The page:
• Tips gratefully accepted here. Thanks!:

  • Recent Comments

    tdraicer on We want answers from the pols:…
    katiebird on Word Crimes
    Sweet Sue on Word Crimes
    katiebird on Word Crimes
    Sweet Sue on Word Crimes
    katiebird on Word Crimes
    r u reddy on Obamacare subsidy rules overtu…
    quixote on We want answers from the pols:…
    Sweet Sue on Word Crimes
    Propertius on We want answers from the pols:…
    katiebird on Happy Pioneer Day
    riverdaughter on We want answers from the pols:…
    katiebird on We want answers from the pols:…
    riverdaughter on What’s in my Instapaper…
    riverdaughter on Obamacare subsidy rules overtu…
  • Categories


  • Tags

    abortion Add new tag Afghanistan Al Franken Anglachel Atrios bankers Barack Obama big pharma Bill Clinton Chris Christie cocktails Conflucians Say Dailykos debate Democratic Party Democrats Digby DNC Donna Brazile Economy Elizabeth Warren feminism Florida Fox News General Glenn Beck Glenn Greenwald Goldman Sachs health care Health Care Reform Hillary Clinton Howard Dean Joe Biden John Edwards John McCain Jon Corzine Karl Rove Keith Olbermann Matt Taibbi Media medicare Michelle Obama Michigan misogyny Mitt Romney Morning Edition Morning News Links Nancy Pelosi New Jersey news NO WE WON'T Obama Obamacare occupy wall street OccupyWallStreet Open thread Paul Krugman Politics Presidential Election 2008 PUMA racism Republicans Sarah Palin sexism Single Payer snark Social Security Supreme Court Terry Gross Tim Geithner unemployment Wall Street WikiLeaks women
  • Archives

  • History

    July 2014
    S M T W T F S
    « Jun    
     12345
    6789101112
    13141516171819
    20212223242526
    2728293031  
  • RSS Paul Krugman: Conscience of a Liberal

  • The Confluence

    The Confluence

  • RSS Suburban Guerrilla

    • And your bird can sing
      I still remember how excited I was the first time I really heard the intro guitar riff with EQ! (And how my shithead ex-boyfriend made fun of me when I called to tell him about it.) Beatles:
  • RSS Ian Welsh

    • Some actual serious sanctions proposed against Russia by the EU
      Not shabby: EU diplomats will weigh sweeping Russian sanctions on Thursday that include a proposal to ban all Europeans from purchasing any new debt or stock issued by Russia’s largest banks, according to a proposal seen by the Financial Times. The sanctions measure, contained in a 10-page options memo prepared by the European Commission and [...]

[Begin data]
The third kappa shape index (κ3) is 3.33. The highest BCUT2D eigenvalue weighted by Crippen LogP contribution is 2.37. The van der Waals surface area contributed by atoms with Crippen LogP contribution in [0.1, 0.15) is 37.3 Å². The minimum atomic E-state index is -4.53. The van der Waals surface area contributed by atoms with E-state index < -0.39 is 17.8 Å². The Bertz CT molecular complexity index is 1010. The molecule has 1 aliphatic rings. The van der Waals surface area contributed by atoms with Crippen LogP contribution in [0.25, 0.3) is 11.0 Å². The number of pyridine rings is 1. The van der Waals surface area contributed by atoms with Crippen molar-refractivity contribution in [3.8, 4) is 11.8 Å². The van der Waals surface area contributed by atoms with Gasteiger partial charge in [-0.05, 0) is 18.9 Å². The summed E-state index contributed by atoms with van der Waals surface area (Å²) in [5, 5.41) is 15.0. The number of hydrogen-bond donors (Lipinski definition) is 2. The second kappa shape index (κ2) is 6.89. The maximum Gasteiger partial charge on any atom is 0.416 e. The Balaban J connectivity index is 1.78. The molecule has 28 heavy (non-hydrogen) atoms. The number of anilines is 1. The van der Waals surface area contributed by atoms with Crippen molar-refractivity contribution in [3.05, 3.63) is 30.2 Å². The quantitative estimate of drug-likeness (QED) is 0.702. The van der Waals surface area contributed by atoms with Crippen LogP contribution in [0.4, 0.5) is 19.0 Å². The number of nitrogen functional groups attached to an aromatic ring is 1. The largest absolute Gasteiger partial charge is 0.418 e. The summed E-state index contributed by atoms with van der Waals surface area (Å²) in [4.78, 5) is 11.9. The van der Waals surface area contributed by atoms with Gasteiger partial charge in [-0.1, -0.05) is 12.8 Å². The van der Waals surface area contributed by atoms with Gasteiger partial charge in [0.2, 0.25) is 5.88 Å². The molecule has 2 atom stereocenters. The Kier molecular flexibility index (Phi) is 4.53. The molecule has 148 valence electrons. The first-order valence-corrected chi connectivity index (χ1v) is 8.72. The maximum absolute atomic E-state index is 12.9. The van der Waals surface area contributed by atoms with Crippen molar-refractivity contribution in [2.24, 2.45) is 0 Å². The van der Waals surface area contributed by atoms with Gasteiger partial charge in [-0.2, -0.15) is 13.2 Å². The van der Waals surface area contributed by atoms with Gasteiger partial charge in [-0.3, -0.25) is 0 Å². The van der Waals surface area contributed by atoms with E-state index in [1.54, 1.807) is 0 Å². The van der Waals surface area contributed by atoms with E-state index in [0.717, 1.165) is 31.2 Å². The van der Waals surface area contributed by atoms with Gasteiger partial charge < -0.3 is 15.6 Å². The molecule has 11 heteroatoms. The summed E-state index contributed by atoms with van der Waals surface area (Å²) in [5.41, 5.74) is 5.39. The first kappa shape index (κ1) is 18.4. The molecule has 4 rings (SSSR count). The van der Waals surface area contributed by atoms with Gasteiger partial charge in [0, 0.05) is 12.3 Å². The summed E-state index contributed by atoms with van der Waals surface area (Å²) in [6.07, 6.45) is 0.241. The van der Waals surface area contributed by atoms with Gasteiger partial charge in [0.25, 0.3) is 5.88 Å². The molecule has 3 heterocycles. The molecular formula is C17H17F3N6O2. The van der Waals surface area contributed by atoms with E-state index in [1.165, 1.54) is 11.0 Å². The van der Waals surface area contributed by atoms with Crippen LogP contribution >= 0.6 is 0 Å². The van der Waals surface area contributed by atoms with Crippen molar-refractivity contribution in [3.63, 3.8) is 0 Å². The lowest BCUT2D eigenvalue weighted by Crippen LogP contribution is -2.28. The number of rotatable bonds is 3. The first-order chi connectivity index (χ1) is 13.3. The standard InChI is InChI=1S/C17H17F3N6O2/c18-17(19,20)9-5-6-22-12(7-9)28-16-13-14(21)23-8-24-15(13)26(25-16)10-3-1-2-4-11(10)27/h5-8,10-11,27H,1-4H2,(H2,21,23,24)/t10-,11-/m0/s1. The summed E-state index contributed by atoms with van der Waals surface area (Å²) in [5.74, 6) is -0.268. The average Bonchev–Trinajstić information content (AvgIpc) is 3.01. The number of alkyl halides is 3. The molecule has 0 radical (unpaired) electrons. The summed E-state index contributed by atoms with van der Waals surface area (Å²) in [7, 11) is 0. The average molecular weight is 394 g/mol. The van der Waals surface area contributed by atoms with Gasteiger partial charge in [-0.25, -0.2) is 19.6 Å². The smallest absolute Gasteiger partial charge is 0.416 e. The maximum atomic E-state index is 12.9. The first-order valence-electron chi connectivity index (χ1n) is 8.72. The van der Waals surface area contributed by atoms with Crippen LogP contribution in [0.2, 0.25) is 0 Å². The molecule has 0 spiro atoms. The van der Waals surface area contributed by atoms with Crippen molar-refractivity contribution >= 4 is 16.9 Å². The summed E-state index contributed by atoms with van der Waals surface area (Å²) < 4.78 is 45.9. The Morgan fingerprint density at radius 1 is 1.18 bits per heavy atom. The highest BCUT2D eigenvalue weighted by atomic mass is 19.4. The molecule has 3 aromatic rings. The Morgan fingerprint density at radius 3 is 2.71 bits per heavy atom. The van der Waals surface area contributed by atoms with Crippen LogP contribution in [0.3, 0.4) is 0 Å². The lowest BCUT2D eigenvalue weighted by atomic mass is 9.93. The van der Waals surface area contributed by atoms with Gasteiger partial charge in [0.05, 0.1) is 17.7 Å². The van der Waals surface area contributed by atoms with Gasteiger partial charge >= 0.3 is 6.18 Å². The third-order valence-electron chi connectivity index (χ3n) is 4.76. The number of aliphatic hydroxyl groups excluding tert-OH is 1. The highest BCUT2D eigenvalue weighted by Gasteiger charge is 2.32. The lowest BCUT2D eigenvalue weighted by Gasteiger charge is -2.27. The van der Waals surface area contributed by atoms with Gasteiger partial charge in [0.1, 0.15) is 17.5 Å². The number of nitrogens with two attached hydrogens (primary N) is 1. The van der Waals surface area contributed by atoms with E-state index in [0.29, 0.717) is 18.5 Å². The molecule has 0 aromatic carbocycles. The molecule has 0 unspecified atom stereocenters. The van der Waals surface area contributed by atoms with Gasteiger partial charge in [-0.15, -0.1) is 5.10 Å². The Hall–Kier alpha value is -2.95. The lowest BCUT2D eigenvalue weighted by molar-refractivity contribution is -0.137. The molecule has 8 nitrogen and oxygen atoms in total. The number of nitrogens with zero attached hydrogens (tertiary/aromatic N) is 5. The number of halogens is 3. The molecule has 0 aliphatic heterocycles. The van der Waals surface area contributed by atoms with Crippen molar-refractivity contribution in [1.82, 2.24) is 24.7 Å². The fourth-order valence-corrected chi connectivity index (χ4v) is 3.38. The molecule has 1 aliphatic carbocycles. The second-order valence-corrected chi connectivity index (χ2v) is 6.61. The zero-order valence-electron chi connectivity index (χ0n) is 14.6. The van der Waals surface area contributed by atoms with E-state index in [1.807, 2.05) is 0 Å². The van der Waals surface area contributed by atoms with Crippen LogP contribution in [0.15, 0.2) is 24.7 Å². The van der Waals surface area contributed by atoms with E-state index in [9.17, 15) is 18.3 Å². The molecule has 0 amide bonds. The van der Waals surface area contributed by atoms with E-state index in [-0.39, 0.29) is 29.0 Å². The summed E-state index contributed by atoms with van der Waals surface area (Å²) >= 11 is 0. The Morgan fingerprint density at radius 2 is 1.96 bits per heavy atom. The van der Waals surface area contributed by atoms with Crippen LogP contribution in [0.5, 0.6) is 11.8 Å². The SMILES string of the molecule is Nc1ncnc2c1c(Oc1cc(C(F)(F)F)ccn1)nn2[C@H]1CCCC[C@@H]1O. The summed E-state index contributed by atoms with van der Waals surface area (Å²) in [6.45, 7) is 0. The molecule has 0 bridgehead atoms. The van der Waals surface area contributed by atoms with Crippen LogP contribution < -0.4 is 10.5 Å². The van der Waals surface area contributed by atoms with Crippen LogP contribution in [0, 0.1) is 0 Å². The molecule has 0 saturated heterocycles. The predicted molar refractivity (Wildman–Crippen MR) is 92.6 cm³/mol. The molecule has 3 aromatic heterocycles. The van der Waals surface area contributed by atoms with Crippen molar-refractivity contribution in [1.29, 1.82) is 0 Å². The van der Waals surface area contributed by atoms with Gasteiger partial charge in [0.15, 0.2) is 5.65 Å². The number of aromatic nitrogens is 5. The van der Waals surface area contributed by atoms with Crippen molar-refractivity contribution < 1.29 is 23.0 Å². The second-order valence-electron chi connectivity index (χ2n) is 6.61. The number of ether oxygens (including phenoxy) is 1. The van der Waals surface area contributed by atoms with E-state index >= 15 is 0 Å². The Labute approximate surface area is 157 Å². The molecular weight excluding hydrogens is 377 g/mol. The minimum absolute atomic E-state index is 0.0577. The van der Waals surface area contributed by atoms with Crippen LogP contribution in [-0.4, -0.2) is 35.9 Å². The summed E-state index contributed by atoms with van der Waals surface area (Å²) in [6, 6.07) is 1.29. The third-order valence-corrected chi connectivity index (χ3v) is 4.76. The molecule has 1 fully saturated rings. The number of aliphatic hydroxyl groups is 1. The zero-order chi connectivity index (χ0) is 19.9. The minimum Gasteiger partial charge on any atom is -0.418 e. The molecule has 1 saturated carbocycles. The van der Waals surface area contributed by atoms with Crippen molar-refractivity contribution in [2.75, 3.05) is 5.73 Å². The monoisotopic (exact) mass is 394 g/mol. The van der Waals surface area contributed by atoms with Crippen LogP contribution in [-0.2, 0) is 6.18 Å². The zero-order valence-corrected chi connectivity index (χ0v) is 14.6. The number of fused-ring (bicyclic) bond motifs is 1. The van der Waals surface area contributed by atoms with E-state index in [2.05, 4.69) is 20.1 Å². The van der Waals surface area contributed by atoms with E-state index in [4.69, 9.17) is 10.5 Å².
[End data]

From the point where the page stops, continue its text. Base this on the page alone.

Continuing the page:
• Top Posts

Saturday: Misdirection

Melissa McEwan also wakes up and smells the coffee (HT ugsome):

But as I read Feingold’s words—not the right guy—a not fully formed thought that has been hanging around the edges of my consciousness suddenly came sharply into focus: Obama is not the right guy.

It’s not (just) that his policies are insufficiently progressive, or even insufficiently Democratic, and it’s not (just) the arrogance, the hippie-punching, the bipartisan blah blah, the 12-dimensional chess, and it’s not (just) his tepid, half-assed, pusillanimous governance and his catastrophic ally fail. All of these things are just symptoms of this basic truth: Obama’s not up to the job.

I don’t mean he’s not up the job of being president; I mean he’s not up to the job of being presidentright now. I’m sure he’d have made a fine president some other time, some decade of relative peace and prosperity, where the biggest demand on his capacity was “don’t fuck it up.”

But that is not the time in which we live.

We live in a time of crumbling empire and crumbling sidewalks, of failed wars and a failing economy, of social conservatives versus social justice, of a race between the middle class and the ozone layer to oblivion. We balance precariously on the brink of America and America 2.0, where hard decisions must be made about whether we are going to use our resources to keep giving gold-plated bootstraps to the already-privileged or start reinvesting in our fraying social safety net and brittle bridges.

We don’t need a steward; we need a leader. Not just any leader, either. We need the second coming of FDR. And Obama just isn’t the right guy.

I don’t pretend to know who the right guy, or gal, is—but I know with a clarity that rings like churchbells that it ain’t Obama.

This is correct.  It is not racist to say so.  It is simply an observation based on a careful evaluation of the data.  Melissa could have reached this same conclusion three years ago, and I and thousands of other R&D professionals might still have  jobs, but we’ll put that aside for now.

We have a bigger problem.  Progressives can still be bamboozled.  They still have buttons that are pushable.  For example, in the same post, Melissa excerpts a portion of Feingold’s Netroots Nation keynote speech that speaks to the issue of corporations where he says:

“I think it’s a mistake for us to take the argument that they like to make that, ‘Well, what we’re going to do now is, we’re going to take the corporate money like the Republicans do and then after we win, we’ll change it.’ When’s the last time anyone did that? Most people don’t change the rules after they win by them. It doesn’t usually happen. It never happens,” Feingold said. “You know what? I think we’ll lose anyway if we do this. We’ll lose our soul when it comes to the issue of corporate domination.